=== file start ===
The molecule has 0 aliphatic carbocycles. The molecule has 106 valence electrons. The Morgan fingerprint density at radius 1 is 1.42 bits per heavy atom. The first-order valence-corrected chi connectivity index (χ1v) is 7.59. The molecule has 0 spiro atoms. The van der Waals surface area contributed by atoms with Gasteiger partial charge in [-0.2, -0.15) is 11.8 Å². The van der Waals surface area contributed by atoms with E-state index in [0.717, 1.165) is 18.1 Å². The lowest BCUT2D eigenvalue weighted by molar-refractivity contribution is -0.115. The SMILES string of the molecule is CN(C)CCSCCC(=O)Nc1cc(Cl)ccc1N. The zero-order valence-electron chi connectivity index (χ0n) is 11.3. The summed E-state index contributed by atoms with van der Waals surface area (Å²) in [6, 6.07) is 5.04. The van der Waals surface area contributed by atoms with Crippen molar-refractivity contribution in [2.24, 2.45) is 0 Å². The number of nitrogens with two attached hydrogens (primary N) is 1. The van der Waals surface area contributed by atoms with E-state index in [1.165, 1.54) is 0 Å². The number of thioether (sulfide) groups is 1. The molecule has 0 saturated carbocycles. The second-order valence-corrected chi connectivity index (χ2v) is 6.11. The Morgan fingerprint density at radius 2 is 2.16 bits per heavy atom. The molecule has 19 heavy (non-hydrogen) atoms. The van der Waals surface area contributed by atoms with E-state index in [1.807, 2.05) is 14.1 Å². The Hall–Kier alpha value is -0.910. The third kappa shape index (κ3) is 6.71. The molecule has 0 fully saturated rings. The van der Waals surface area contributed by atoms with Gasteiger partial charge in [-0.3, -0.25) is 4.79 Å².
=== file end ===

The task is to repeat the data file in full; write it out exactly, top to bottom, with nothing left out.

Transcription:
The molecule has 0 aliphatic carbocycles. The molecule has 106 valence electrons. The Morgan fingerprint density at radius 1 is 1.42 bits per heavy atom. The first-order valence-corrected chi connectivity index (χ1v) is 7.59. The molecule has 0 spiro atoms. The van der Waals surface area contributed by atoms with Gasteiger partial charge in [-0.2, -0.15) is 11.8 Å². The van der Waals surface area contributed by atoms with E-state index in [0.717, 1.165) is 18.1 Å². The lowest BCUT2D eigenvalue weighted by molar-refractivity contribution is -0.115. The SMILES string of the molecule is CN(C)CCSCCC(=O)Nc1cc(Cl)ccc1N. The zero-order valence-electron chi connectivity index (χ0n) is 11.3. The summed E-state index contributed by atoms with van der Waals surface area (Å²) in [6, 6.07) is 5.04. The van der Waals surface area contributed by atoms with Crippen molar-refractivity contribution in [2.24, 2.45) is 0 Å². The number of nitrogens with two attached hydrogens (primary N) is 1. The van der Waals surface area contributed by atoms with E-state index in [1.165, 1.54) is 0 Å². The number of thioether (sulfide) groups is 1. The molecule has 0 saturated carbocycles. The second-order valence-corrected chi connectivity index (χ2v) is 6.11. The Morgan fingerprint density at radius 2 is 2.16 bits per heavy atom. The molecule has 19 heavy (non-hydrogen) atoms. The van der Waals surface area contributed by atoms with E-state index in [1.807, 2.05) is 14.1 Å². The Hall–Kier alpha value is -0.910. The third kappa shape index (κ3) is 6.71. The molecule has 0 fully saturated rings. The van der Waals surface area contributed by atoms with Gasteiger partial charge in [-0.3, -0.25) is 4.79 Å².